SuperShuttle drivers protesting higher fees they have to pay compared to transportation network companies at Bay Area airports did not show up to work Sunday, a company spokesman said.
About 75 percent of the drivers serving the San Francisco International Airport, Oakland International Airport and Mineta San Jose International Airport did not report to their job, according to Jim Gleich, senior vice president for the west region of TransDev, a company that owns SuperShuttle.
A majority of their traffic is to SFO, he said. The drivers say they are against the fee structure set up by the SuperShuttle, which has not changed its business model in the past 10 years, Gleich said.
SuperShuttle is comprised of franchisees under the company’s trademark. The shuttles in the Bay Area and the state have to comply with regulations from the California Public Utilities Commission, according to Gleich… (more)
A San Francisco-based company has become the first ride-sharing business to begin operating legally at San Francisco International Airport, an airport spokesman said.
RelayRides, which allows Bay Area travelers to park for free at hotels near SFO while their cars are rented out to visitors during their trips, is the first peer-to-peer car sharing company to be granted permission to operate at the Bay Area’s busiest airport, SFO spokesman Doug Yakel said.
During negotiations with the airport, the company’s executives showed a “unique” willingness to comply with state and local rules governing airport ground transportation that Yakel said other ride-sharing companies—such as Lyft, UberX and FlightCar—have so far lacked.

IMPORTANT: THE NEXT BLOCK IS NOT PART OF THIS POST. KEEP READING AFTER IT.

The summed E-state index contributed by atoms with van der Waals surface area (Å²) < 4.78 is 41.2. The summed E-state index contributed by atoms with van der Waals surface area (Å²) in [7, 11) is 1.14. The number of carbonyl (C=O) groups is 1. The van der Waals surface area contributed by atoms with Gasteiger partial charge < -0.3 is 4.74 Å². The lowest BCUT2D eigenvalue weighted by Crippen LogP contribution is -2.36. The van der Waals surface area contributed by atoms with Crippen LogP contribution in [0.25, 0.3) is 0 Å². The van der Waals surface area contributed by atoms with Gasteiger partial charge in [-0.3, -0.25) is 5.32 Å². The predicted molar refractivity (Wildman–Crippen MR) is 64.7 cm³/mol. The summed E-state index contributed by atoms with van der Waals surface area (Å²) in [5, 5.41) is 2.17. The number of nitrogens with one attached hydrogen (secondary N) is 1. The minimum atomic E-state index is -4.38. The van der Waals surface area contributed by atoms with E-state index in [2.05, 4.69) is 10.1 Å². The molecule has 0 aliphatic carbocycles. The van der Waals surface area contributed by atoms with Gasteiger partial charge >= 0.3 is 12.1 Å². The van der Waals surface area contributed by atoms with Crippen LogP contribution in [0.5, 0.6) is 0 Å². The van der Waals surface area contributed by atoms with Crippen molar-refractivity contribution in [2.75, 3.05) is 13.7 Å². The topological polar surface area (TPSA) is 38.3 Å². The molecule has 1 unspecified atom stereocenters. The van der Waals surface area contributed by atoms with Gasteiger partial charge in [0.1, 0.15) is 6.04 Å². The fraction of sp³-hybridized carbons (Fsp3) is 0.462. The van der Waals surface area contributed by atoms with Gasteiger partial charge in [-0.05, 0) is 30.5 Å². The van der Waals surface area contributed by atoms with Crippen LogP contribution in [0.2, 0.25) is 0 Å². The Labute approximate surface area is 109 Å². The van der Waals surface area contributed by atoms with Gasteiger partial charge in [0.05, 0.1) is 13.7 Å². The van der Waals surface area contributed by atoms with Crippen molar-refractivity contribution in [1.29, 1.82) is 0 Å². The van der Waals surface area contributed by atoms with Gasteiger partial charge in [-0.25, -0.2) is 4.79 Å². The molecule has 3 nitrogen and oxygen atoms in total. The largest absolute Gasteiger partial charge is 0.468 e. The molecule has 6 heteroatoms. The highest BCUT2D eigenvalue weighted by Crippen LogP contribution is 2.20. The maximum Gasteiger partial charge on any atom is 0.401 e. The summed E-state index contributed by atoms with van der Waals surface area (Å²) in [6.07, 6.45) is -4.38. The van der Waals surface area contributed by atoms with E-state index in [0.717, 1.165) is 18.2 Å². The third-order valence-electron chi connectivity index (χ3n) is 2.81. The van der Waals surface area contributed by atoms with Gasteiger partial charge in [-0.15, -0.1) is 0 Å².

“What really differentiates RelayRides from other transportation network companies is their willingness to work within the existing business structure at SFO,” Yakel said.
The company has also agreed to pay SFO 10 percent of the profits it earns from business generated at the airport, Yakel said… (more)
I wouldn’t call it a “car share” since the owners are renting their cars, but, there is a legal framework for anyone who wants to rent their car out instead of paying to park it.
Flyers who don’t want to pay $18 per day for long-term parking at the San Francisco International Airport will have an option, starting in August, to park their cars for free, courtesy of startup RelayRides Inc.
When the owners return, their gas tank will be full and the car will be washed. The catch? RelayRides will be able to rent out the car. For the renters, said Steve Webb, spokesman for RelayRides, the rental fees will be about 40% cheaper than standard… (more)
SAN FRANCISCO –A Santa Clara car rental startup has provoked a legal dustup at San Francisco International Airport, making it the latest in a series of battles between rule testing tech entrepreneurs and officials.
San Francisco City Attorney Dennis Herrera is accusing FlightCar, Inc. of dodging fees and undercutting its competition at the airport so the city wants the startup to give a cut of its profits to SFO and follow a few rules or shut down.
In a lawsuit filed Friday in San Francisco Superior Court, Herrera argues FlightCar — which allows travelers to rent out their cars instead of paying for airport parking — also has flouted car rental agency rules.
No legal action has been taken on the city’s request to force the company to shape up or close down. FlightCar’s response to the suit is due by July 1.
But it’s yet another battle between tech-based transportation startups and those who would police them… (more)
Not that we would ever consider allowing strangers to drive our car while we are out of town, but, what happened here? This shared vehicles project is not sanctioned by San Francisco because they forgot to offer the city cut? FlightCar parks these cars off site at their own expense.